Ongoing patches are usually a blessing as you've mentioned -- more content, smoother game engine performance, and a general tightening based on player feedback. A great example of this is X3: Reunion. When it first came out, I could barely play it on my mid-powered-but-aging PC. Now it runs like a champ and has been extended by the community ten times over. Much of this can be attributed to the developers staying in constant communication with the community and prodding users for solid bug reports, suggestions, and wish lists. Egosoft had a pretty great user reputation going into X3, so it was easy to justify the "purchase now and give it time" decision.
Open and honest communication really is the key: the publisher and developer really need to hash out "how much testing is enough testing" and not skimp; the developers and publisher need to make sure that there will be an ample ongoing subset of their team to continue patching and testing post-release; the developers need to communicate openly with the community to set expectations and generally keep people informed of and interested in the evolutionary progress of the game; and the community needs to communicate what works, what doesn't, and what might. When all of these things fall into place, the right patches are released at the right time, and the majority of people are happy with their purchase and recommend to their friends other titles that the publisher and developer release in the future.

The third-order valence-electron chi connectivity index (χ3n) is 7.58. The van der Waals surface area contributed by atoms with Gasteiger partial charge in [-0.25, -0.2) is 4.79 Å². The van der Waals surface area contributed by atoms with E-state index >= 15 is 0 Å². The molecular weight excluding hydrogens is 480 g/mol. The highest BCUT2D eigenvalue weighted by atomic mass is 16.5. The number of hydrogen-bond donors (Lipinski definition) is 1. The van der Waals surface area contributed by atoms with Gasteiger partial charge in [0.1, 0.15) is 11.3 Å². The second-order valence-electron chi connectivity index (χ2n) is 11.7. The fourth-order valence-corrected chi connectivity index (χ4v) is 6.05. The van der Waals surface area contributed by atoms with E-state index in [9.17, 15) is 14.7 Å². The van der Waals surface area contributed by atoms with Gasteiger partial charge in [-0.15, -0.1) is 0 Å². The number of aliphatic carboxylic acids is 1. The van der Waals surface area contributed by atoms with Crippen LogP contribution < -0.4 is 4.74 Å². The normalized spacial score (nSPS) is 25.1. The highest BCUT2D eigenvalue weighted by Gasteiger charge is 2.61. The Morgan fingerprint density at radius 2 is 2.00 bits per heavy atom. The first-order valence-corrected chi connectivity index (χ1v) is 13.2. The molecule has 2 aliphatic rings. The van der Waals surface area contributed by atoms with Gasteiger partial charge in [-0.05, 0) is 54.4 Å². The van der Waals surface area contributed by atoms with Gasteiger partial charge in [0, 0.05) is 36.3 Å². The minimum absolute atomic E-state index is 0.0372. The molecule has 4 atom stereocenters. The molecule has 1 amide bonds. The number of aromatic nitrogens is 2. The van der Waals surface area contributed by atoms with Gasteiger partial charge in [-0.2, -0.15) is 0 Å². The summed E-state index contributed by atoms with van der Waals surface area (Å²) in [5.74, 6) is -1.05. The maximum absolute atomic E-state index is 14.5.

In a way, this makes indie titles much more fulfilling from a gamer's perspective; the publisher pressure is often nearly or entirely missing from the equation (although, unfortunately, the marketing budget is minimal), the developer(s) are usually creating the game for love of a genre (or inspired to create a new one entirely), and the community is very much valued and feels respected.